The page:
I had been thinking about writing an article on workforce issues but two events yesterday (Nov. 14) pushed the issue. An article was published in the Hospice and Palliative Medicine Smartbrief announcing that the American Enterprise Institute (AEI) has endorsed independent practice for NP’s in primary care. AEI is a high-profile conservative think-tank and public policy organization with an impressive list of scholars (former US Senators, global activists, political commentators, business leaders and the current President of the Counsel for Economic Advisors). AEI is influential with political commentators, policy and law makers.
Currently about half of US states permit full scope independent practice for NP’s. The AAFP’s published policy is that NP’s should practice only under collaboration with a physician.
AEI listed several compelling arguments supporting their decision:
· NP workforce is growing faster than family medicines’ – this is obvious, they are much “easier” to train requiring much fewer resources and time.
· NP’s are more likely to work in rural and underserved areas – I wonder if this will change over time. Do they work in rural areas because they are more accepted there by rural states allowing more independence? Would this change if more urban states allow full independence?
· The most controversial recommendation is that the report states they provide more cost-effective care than primary care docs!
The comments in this position statement were interesting to read. Predictably, it broke down to the physician/medical student faction versus the NP/PA one. Also, as expected, the comments became personal and unsavory at times.
On the same day I first saw a commercial on MSNBC produced by the American Association of Nurse Practitioners promoting the profession. This is similar to what the AAFP did a few years ago promoting the profession with its own commercials. It’s obvious the AANP has launched a new initiative to promote the profession directly to the public.
In a recent national business magazine, the CEO of Froedtert (Milwaukee) stated that patients don’t need a personal relationship with a primary care physician. Having recently worked for Froedtert and knowing their difficulty in recruiting enough primary care docs (not unique to Froedtert) it was not surprising to me that they are now promoting NP’s and PA’s as a primary care choice in an economic model to staff their expanding network.
Our primary care physician workforce is increasingly under significant challenge. I want to be clear that most of us want to work with NP’s/AP’s, but in a collaborative relationship. More and more this is being legislatively lost. In addition, the reality is that extended providers are cheaper and easier to get. It’s plausible to see that a NP/PA economic model would be favored by insurance companies and now health care systems. Health systems are in an expansive mode. They need workers. What is our response? Wisconsin has been a leader in expanding our workforce in smaller cities (new medical college campuses in Wausau and Green Bay with a focus on primary care). But, it’s not nearly enough to meet the exploding provider demand. I’m concerned that the economic and political winds will blow by us on this issue. We need more medical students to choose family medicine and more family medicine residency slots. But we have been pushing this for years with an insufficient response. Importantly, we need more research to show whether our years of extra training really result in better patient outcomes. Unfortunately, all of these forces are moving much too slowly for what is happening in the healthcare marketplace.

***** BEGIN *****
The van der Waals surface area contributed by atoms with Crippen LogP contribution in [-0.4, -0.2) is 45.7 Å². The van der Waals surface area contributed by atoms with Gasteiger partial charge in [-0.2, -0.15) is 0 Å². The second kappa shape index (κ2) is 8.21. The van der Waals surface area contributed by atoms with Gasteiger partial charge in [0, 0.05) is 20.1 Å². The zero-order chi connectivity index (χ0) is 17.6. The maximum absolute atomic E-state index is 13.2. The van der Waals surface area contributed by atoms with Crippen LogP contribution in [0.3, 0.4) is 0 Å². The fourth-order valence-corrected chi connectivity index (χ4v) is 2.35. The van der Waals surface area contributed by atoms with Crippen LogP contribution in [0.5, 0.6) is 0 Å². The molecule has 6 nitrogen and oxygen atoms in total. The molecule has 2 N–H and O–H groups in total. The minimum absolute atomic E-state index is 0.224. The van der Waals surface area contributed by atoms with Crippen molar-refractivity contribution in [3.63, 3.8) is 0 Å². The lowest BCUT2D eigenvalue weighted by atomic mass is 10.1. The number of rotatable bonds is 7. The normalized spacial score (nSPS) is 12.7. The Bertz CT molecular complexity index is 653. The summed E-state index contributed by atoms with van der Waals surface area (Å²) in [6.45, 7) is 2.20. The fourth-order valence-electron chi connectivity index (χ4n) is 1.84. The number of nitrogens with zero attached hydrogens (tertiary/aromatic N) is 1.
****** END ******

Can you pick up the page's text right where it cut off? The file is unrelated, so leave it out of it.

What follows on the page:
Wisconsin is currently a state which requires MD or DO/NP collaboration. But, with the landscape rapidly changing, I suspect multiple forces will eventually try to get this to end as has happened in many other states. To meet our nations needs we need many more family docs and we needed them yesterday!
I am always curious in hearing your thoughts. I can be reached at firstname.lastname@example.org. Thank you for being a member of OUR academy.